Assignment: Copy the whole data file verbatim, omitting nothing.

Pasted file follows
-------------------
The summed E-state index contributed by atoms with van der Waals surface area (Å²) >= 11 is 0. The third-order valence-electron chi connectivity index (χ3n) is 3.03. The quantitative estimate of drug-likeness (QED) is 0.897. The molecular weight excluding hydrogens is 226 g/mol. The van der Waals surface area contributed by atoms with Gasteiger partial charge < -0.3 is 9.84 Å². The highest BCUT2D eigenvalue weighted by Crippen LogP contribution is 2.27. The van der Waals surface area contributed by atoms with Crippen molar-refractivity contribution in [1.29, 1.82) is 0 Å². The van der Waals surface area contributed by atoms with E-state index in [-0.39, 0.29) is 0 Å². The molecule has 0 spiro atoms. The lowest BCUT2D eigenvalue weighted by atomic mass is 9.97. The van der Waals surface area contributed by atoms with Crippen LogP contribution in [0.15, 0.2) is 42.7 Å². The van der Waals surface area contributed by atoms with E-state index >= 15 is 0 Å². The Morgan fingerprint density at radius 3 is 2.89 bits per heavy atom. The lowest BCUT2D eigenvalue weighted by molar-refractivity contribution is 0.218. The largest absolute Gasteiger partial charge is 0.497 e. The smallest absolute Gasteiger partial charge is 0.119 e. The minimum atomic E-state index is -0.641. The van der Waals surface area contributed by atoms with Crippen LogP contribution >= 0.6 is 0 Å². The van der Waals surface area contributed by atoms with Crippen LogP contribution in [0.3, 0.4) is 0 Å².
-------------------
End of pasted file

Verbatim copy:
The summed E-state index contributed by atoms with van der Waals surface area (Å²) >= 11 is 0. The third-order valence-electron chi connectivity index (χ3n) is 3.03. The quantitative estimate of drug-likeness (QED) is 0.897. The molecular weight excluding hydrogens is 226 g/mol. The van der Waals surface area contributed by atoms with Gasteiger partial charge < -0.3 is 9.84 Å². The highest BCUT2D eigenvalue weighted by Crippen LogP contribution is 2.27. The van der Waals surface area contributed by atoms with Crippen molar-refractivity contribution in [1.29, 1.82) is 0 Å². The van der Waals surface area contributed by atoms with E-state index in [-0.39, 0.29) is 0 Å². The molecule has 0 spiro atoms. The lowest BCUT2D eigenvalue weighted by atomic mass is 9.97. The van der Waals surface area contributed by atoms with Crippen LogP contribution in [0.15, 0.2) is 42.7 Å². The van der Waals surface area contributed by atoms with E-state index >= 15 is 0 Å². The Morgan fingerprint density at radius 3 is 2.89 bits per heavy atom. The lowest BCUT2D eigenvalue weighted by molar-refractivity contribution is 0.218. The largest absolute Gasteiger partial charge is 0.497 e. The smallest absolute Gasteiger partial charge is 0.119 e. The minimum atomic E-state index is -0.641. The van der Waals surface area contributed by atoms with Crippen LogP contribution >= 0.6 is 0 Å². The van der Waals surface area contributed by atoms with Crippen LogP contribution in [0.3, 0.4) is 0 Å².